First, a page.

Telstra, Australia’s largest telecommunications company, saw its shares dive to a five-year low on August 17 after announcing it will reduce its dividend this financial year. The operator reported a 1 percent lift in its full year profits amidst tough competition, but attention quickly centered on the announced cut to its dividend from next year.
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Japanese tech giant Toshiba posted a shocking $8.8 billion earnings loss on August 10 for the last fiscal year. The struggling firm posted its long-awaited results to reduce the risk that it will be delisted from the Tokyo Stock Exchange. Toshiba had postponed the release of its results for months, as it struggled to secure authorization from its auditors.
Spark, New Zealand’s leading telecom operator, reported an overall net earnings increase of 13 percent to $418 million, Spark Chairman Mark Verbiest announced on August 18. The results for the year ended 30 June 2017 were in line with expectations and mark further progress in Spark’s long-term digital transformation.
Japanese automotive manufacturer DENSO Corporation, along with Ericsson, Intel Corporation, Japanese telecom company NTT DOCOMO and Toyota announced that they have initiated the formation of the Automotive Edge Computing Consortium.
Ericsson sued smartphone maker Wiko, in the regional courts of Düsseldorf and Mannheim in Germany, for infringement of patents essential for 2G, 3G and 4G cellular technology, as well as implementation patents. Wiko is a French smartphone manufacturing company majority-owned by Chinese technology group Tinno Mobile and its phones are manufactured in China.
Wiko has been infringing Ericsson’s intellectual property rights for six years without any license or compensation, Ericsson claims. The Swedish telecom vendor has “tried to establish a fair, reasonable, and non-discriminatory (FRAND) license agreement with Wiko since May 2013, but has not succeeded,” it said. Ericsson has now decided to exercise its legal rights to enforce its patents against Wiko’s infringing products.
“Global sharing of technology and open standards are the force behind the smartphone revolution and have allowed new entrants, such as Wiko, to quickly build successful businesses,” said Gustav Brismark, Chief Intellectual Property Officer at Ericsson.
“This ICT eco-system only works, however, if all market players respect the basic rules of FRAND licensing,” he added. “It is unfair for Wiko to benefit from our substantial R&D investment without paying a reasonable license fee for our patented technology. Our ambition has always been to reach a mutually fair and reasonable license agreement with Wiko, just as we do with all of our licensees.”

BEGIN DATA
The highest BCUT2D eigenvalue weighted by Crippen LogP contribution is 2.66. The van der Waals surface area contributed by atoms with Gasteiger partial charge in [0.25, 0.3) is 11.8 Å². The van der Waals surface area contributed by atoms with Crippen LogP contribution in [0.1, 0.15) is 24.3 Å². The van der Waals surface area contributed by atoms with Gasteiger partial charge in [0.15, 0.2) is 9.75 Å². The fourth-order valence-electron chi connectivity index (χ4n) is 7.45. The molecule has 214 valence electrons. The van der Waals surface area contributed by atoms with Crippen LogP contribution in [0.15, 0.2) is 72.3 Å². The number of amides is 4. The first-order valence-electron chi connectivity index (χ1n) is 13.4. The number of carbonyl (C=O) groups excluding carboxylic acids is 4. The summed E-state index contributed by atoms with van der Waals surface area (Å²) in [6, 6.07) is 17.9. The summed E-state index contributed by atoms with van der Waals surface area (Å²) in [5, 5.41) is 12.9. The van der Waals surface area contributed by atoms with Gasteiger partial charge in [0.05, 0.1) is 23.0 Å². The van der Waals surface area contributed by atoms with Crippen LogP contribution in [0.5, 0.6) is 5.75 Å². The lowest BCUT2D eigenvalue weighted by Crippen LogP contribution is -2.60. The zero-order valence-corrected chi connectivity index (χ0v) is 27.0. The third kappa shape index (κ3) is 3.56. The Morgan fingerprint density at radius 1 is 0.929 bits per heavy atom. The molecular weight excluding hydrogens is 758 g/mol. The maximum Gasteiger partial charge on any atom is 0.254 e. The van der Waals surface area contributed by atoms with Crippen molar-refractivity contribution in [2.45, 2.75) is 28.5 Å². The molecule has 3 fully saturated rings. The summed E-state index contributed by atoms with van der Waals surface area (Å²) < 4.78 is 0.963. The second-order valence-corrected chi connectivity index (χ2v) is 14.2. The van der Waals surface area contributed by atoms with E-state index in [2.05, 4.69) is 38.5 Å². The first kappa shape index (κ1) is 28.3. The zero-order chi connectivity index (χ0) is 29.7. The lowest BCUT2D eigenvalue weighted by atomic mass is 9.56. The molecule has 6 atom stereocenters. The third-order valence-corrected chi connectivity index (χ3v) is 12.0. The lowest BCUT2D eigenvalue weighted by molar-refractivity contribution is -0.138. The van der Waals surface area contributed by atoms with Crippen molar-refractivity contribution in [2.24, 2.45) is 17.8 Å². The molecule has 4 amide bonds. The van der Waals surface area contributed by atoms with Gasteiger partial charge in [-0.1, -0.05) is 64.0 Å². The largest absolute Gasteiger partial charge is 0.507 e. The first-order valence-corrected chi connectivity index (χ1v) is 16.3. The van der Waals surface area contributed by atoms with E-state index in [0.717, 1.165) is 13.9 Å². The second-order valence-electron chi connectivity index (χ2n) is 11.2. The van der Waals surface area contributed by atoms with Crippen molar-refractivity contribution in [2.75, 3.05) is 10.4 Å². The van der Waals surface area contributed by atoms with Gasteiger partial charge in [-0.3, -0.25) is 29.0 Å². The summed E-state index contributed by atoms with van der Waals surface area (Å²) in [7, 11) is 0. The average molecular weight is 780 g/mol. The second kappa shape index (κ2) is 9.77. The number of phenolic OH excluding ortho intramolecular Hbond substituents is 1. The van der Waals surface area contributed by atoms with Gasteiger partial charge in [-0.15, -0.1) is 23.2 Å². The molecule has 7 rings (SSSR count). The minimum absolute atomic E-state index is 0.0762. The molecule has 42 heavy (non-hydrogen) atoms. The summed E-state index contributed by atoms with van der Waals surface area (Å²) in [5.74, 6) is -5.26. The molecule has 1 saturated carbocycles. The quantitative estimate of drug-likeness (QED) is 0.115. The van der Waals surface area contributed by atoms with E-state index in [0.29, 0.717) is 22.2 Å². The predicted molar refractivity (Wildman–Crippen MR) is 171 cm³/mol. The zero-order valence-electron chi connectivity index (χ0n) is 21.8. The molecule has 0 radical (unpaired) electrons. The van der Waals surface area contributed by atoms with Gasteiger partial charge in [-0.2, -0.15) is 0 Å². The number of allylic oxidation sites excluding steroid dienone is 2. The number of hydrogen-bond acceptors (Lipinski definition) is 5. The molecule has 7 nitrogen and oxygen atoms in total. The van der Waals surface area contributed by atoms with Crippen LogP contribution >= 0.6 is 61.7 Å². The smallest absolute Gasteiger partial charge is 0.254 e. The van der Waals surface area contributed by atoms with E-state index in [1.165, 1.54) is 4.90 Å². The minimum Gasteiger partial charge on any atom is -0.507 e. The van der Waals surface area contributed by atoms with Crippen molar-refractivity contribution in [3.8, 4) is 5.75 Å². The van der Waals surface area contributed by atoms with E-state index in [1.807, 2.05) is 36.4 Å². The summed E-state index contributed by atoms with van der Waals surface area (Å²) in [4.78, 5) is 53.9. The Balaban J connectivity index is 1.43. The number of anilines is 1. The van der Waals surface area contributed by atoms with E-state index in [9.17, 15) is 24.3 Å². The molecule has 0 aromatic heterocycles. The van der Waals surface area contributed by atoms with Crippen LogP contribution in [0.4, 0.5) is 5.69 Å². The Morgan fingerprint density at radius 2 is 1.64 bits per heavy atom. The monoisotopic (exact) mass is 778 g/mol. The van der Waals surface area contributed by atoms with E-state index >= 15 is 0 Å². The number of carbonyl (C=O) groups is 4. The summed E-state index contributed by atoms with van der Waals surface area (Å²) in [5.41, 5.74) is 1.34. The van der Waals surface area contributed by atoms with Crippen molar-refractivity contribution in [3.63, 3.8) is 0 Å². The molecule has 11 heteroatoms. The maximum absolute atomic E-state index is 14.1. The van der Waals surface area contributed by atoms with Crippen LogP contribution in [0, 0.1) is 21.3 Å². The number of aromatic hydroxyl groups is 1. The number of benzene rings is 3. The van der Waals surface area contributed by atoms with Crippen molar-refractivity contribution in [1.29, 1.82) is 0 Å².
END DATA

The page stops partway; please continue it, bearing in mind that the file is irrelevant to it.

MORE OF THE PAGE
Ericsson has a large intellectual property portfolio, which includes more than 42,000 granted patents worldwide. Ericsson’s patent portfolio covers 2G, 3G and 4G/LTE technologies, and the company plays a key role in the global organizations that are developing standards for 5G technologies.
Samsung regained the top sales spot in the USA in the three month period ending in May 2017, with market share rising to 36.2 percent, according to the latest smartphone OS data from Kantar Worldpanel ComTech. But this represents a fall of 1.1 percent over the past year, with Apple holding 34 percent share, up 4.7 percent from the previous year.
Funds generated from a share sale conducted by China Unicom is estimated to earn the operator around $11.7 billion, which it will subsequently utilize to upgrade its 4G capabilities and help accelerate its aims to develop 5G related technology.
Chinese bike-sharing provider ofo and SoftBank Commerce & Service Corp. (SoftBank C&S) announced that the two have reached a basic agreement to collaborate on the deployment of ofo’s global bike-sharing business in Japan.
Huawei retook the number two spot from Apple in Central and Eastern Europe in Q2 2017, according to Canalys research. It shipped 1.8 million smartphones to take a 12 percent market share, beating Apple by fewer than 50,000 units. Its strength was in low-to-mid-range products, with the P10 Lite becoming its best-seller in the region.
Chinese e-commerce giant Alibaba Group will contribute its cloud computing capabilities to transform Macau, an autonomous region on the south coast of China, into one of Asia Pacific’s leading smart cities, South China Morning Post reported. Alibaba and Macau signed an agreement on Friday August 4.